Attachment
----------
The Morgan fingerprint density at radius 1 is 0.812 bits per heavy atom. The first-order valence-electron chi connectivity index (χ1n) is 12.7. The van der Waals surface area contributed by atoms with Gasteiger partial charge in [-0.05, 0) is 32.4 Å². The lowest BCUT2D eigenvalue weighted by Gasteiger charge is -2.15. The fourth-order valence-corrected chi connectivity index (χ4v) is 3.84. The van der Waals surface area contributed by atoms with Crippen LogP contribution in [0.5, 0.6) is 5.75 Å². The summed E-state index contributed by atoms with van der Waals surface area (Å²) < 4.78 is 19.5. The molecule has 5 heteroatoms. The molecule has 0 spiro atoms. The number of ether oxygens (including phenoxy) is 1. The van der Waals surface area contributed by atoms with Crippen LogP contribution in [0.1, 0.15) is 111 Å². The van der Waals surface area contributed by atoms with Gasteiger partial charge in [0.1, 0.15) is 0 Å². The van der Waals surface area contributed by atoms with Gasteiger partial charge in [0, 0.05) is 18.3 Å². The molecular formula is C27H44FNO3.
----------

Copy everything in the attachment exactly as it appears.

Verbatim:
The Morgan fingerprint density at radius 1 is 0.812 bits per heavy atom. The first-order valence-electron chi connectivity index (χ1n) is 12.7. The van der Waals surface area contributed by atoms with Gasteiger partial charge in [-0.05, 0) is 32.4 Å². The lowest BCUT2D eigenvalue weighted by Gasteiger charge is -2.15. The fourth-order valence-corrected chi connectivity index (χ4v) is 3.84. The van der Waals surface area contributed by atoms with Crippen LogP contribution in [0.5, 0.6) is 5.75 Å². The summed E-state index contributed by atoms with van der Waals surface area (Å²) < 4.78 is 19.5. The molecule has 5 heteroatoms. The molecule has 0 spiro atoms. The number of ether oxygens (including phenoxy) is 1. The van der Waals surface area contributed by atoms with Crippen LogP contribution in [0.1, 0.15) is 111 Å². The van der Waals surface area contributed by atoms with Gasteiger partial charge in [0.1, 0.15) is 0 Å². The van der Waals surface area contributed by atoms with Gasteiger partial charge in [0, 0.05) is 18.3 Å². The molecular formula is C27H44FNO3.